The USAAF ended the factory-applied camouflage on all aircraft produced after 13 February 1944, and the first unpainted block 21 "razorback" canopy and block 25 "bubble-top" canopy models arrived in May.[12][13] The first "silver" aircraft, 42-26044, was left uncamouflaged, given the name Silver Lady, and flown in combat by Capt. James Carter and Major Les Smith of the 61st FS. The first bubbletops, dubbed "Superbolts", were assigned to the group and squadron commanders until more became available.[14]

The 56th applied field camouflage to most but not all of these replacement fighters. Most bubbletops were given an RAF-style "shadow-shading" (disruptive) pattern of "RAF green" (a shade similar to olive drab) overlaid on light sea gray (another RAF shade) on upper surfaces, while most razorbacks were field-painted in overall dark OD on upper and light gray on lower surfaces. Shadow shading, however, appeared in a variety of schemes and colors, adding to the distinction of the group's aircraft.

When P-47M's appeared in January 1945, each squadron adopted an individual camouflage scheme on upper surfaces while lower surfaces of the fighters were left unpainted. The 61st used a matte black color that faded to a dark purple. The 62d continued the green-and-gray shadow-shading pattern, while the 63d went to a shadow-shading pattern of "deep Mediterranean blue" (indigo) applied over sky blue.[13]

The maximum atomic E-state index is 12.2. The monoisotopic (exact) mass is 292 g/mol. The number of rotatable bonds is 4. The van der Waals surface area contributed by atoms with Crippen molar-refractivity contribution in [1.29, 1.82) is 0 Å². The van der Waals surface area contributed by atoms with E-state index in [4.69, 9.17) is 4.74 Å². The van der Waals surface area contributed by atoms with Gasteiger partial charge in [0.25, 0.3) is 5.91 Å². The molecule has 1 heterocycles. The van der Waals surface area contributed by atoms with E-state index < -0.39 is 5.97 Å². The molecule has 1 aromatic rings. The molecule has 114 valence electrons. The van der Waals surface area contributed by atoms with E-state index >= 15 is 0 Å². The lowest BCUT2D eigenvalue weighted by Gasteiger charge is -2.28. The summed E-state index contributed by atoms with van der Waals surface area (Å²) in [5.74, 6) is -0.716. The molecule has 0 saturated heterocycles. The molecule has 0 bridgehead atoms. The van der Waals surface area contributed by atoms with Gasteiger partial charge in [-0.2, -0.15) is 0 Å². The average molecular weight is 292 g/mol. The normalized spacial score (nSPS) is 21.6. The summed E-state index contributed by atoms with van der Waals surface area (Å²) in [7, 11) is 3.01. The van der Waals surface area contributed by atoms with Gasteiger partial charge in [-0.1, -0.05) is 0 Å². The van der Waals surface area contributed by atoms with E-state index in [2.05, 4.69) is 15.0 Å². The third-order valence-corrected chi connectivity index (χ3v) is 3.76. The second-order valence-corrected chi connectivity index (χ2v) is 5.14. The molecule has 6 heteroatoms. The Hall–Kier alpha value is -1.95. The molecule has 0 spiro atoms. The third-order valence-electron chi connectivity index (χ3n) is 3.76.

VIII Fighter Command assigned the 56th Fighter Group two-letter squadron identification codes to be painted on the fuselages of its fighters, and each squadron assigned its aircraft individual letter identifiers. (The letters chosen for the 56th had previously been assigned to the 1st Fighter Group before it went to the Twelfth Air Force.) In early February 1944 the 56th replaced its white cowl bands with a different color for each squadron. This innovation lasted until mid-March, when VIII Fighter Command adopted a color system for all Eighth Air Force fighter groups. The 56th painted its noses red and later applied the squadron colors to the tail rudders of its Thunderbolts, an innovation that VIII Fighter Command also borrowed. The 56th discontinued use of squadron colors when it changed to P-47M's.

On 23 April 1944, VIII Fighter Command changed its system of radio call signs to reduce confusion when the fighter groups, now numbering a hundred or more fighters in their inventories, deployed two groups on escort missions ("A group" and "B Group"). Station call signs (RAF Halesworth's was STURDY, and RAF Boxted's DOGDAY) were unchanged, but all previous call signs were discontinued. In 1945 provision was also made for a C Group on missions (usually only 8 to 12 fighters) and all fighters assigned to a C Group mission used the common call sign.